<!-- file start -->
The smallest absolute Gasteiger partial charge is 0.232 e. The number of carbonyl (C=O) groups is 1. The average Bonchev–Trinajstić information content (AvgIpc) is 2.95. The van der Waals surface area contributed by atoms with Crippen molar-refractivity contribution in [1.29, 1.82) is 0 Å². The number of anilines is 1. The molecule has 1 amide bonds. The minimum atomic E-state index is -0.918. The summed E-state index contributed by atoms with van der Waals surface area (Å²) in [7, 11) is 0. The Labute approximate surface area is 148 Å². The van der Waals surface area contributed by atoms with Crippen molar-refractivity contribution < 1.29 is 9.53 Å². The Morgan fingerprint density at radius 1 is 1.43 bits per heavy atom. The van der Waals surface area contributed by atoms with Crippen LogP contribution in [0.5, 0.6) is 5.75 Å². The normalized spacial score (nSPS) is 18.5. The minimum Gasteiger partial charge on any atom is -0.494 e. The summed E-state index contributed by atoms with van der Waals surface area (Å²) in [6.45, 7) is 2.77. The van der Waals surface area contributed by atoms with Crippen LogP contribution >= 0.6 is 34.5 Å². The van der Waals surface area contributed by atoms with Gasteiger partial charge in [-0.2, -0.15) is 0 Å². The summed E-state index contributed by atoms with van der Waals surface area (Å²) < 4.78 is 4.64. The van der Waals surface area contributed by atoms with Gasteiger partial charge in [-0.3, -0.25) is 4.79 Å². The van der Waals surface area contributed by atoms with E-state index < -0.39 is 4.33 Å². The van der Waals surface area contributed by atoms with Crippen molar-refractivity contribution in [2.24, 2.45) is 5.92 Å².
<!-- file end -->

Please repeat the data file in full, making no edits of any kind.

The smallest absolute Gasteiger partial charge is 0.232 e. The number of carbonyl (C=O) groups is 1. The average Bonchev–Trinajstić information content (AvgIpc) is 2.95. The van der Waals surface area contributed by atoms with Crippen molar-refractivity contribution in [1.29, 1.82) is 0 Å². The number of anilines is 1. The molecule has 1 amide bonds. The minimum atomic E-state index is -0.918. The summed E-state index contributed by atoms with van der Waals surface area (Å²) in [7, 11) is 0. The Labute approximate surface area is 148 Å². The van der Waals surface area contributed by atoms with Crippen molar-refractivity contribution < 1.29 is 9.53 Å². The Morgan fingerprint density at radius 1 is 1.43 bits per heavy atom. The van der Waals surface area contributed by atoms with Crippen LogP contribution in [0.5, 0.6) is 5.75 Å². The normalized spacial score (nSPS) is 18.5. The minimum Gasteiger partial charge on any atom is -0.494 e. The summed E-state index contributed by atoms with van der Waals surface area (Å²) in [6.45, 7) is 2.77. The van der Waals surface area contributed by atoms with Crippen LogP contribution >= 0.6 is 34.5 Å². The van der Waals surface area contributed by atoms with Gasteiger partial charge in [-0.2, -0.15) is 0 Å². The summed E-state index contributed by atoms with van der Waals surface area (Å²) < 4.78 is 4.64. The van der Waals surface area contributed by atoms with Gasteiger partial charge in [-0.3, -0.25) is 4.79 Å². The van der Waals surface area contributed by atoms with E-state index < -0.39 is 4.33 Å². The van der Waals surface area contributed by atoms with Crippen molar-refractivity contribution in [2.24, 2.45) is 5.92 Å².